Reports on Shaanxi Explosion Disappear Online, in Media
At least 14 people were killed and 150 injured in an explosion in Yulin, Shaanxi Province, according to a report by Chris Buckley at The New York Times:
The explosion occurred in the afternoon in Xinmin, a town in Fugu County, Shaanxi Province, and by early Tuesday rescuers had counted 147 wounded, 113 of whom had been hospitalized, according to Xinhua, the main state news agency. Eleven of the wounded were in intensive care.
By Tuesday, rescuers had finished searching for anyone buried under wreckage after pulling six people out overnight.
An investigation into the cause of the blast suggested that it was another example of a widespread hazard in China: dangerous substances stored improperly and too close to homes.
[…] The police said that the explosion apparently originated in a steel hut that had been rented out and that they had detained the owner of the hut and were searching for the renters. An earlier report said the hut appeared to have been used by a construction crew. [Source]
Soon after the explosion, mentions of it were censored from Weibo and several related terms were blocked from Sina Weibo search results, including Shaanxi + explosion (陕西＋爆炸), Yulin + big explosion (榆林＋大爆炸), Fugu [County] + big explosion (府谷＋大爆炸), Yulin Fugu + explosion occurred (榆林府谷＋发生爆炸), and Fugu County Xinmin Town + explosion occurred (府谷县新民镇＋发生爆炸).
“At around 2 o’clock in the afternoon, an explosion occurred in Xinmin Township in Yulin’s Fugu County, and a hospital was located next to the blast,” said a CNWest WeChat post at 3:28 p.m., roughly an hour after the explosion. “Our reporter can see from video provided by locals that after the explosion occurred, smoke and dust choked streets throughout the township.”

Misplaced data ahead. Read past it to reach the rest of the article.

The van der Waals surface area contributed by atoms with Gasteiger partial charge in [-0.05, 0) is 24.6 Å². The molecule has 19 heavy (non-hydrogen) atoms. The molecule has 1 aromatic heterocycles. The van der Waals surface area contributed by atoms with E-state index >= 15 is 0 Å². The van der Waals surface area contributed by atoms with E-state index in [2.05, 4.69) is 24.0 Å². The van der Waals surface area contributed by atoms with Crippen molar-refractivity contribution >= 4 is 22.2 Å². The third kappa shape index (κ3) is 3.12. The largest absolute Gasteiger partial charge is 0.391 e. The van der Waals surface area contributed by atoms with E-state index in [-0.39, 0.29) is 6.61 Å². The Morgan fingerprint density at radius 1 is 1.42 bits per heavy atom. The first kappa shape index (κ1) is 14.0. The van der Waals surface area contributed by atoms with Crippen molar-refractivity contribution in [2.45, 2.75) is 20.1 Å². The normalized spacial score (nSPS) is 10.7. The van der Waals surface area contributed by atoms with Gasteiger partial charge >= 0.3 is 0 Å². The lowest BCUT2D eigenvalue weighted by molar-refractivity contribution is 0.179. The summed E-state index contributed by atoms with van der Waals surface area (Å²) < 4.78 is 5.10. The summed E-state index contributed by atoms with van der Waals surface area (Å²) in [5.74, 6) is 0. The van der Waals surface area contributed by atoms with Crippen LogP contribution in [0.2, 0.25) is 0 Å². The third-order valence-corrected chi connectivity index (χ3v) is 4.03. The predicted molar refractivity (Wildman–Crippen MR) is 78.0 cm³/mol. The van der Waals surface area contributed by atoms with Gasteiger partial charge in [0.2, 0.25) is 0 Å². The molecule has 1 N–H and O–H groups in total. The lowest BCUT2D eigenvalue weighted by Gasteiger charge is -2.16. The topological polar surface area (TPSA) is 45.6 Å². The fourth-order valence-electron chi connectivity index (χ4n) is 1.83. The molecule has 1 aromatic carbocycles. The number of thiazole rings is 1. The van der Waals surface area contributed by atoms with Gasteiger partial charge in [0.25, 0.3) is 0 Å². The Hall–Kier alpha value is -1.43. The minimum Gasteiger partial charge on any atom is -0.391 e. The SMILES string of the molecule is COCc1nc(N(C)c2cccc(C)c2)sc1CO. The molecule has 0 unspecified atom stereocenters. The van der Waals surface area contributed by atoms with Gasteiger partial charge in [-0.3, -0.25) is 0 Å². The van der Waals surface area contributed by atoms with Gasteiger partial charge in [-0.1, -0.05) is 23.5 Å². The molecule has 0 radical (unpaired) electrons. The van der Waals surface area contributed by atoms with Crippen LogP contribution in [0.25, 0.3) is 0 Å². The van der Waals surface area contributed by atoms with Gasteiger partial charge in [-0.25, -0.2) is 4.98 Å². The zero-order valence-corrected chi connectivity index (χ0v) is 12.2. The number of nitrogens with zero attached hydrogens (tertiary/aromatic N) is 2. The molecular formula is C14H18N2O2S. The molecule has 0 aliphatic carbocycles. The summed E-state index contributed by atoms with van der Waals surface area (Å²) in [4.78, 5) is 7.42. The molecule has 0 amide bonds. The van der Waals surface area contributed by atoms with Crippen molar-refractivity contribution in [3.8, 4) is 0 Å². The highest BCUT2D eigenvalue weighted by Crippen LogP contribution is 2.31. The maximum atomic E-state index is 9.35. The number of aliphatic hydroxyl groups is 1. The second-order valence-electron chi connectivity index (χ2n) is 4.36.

The CNWest WeChat post drew thousands of comments, adding to the rumour and speculation gaining momentum online. Photos and video, shared through internet portal sites like Netease and Sina as well as on Weibo and WeChat, quickly made the rounds.
But almost as quickly, the story stopped in its tracks.
An official news release from Xinhua News Agency, the foundation of Hong Kong media reports yesterday and international media reports today, came at around 5 p.m. And once the Xinhua version was out, the story started progressively disappearing from the internet inside China, buried and marginalized.
[…] The story was missing almost entirely from today’s newspapers in China. Searching the WiseNews database, covering more than 300 mainland newspapers, I found just six mentions of “Yulin + explosion,” and just one front page report in the entire country. [Source]
Accidents at industrial plants and chemical storage facilities have occurred at an increasing rate in recent years as rapid economic growth has been accompanied by lax safety standards. In August 2015, an explosion at a chemical plant in Tianjin killed nearly 150 people. Government censors routinely limit reporting on such incidents, though photos and other information often get shared widely online. After the Tianjin explosion, Chinese journalist He Xiaoxin traveled to the scene and wrote up her observations in a moving post that was soon deleted.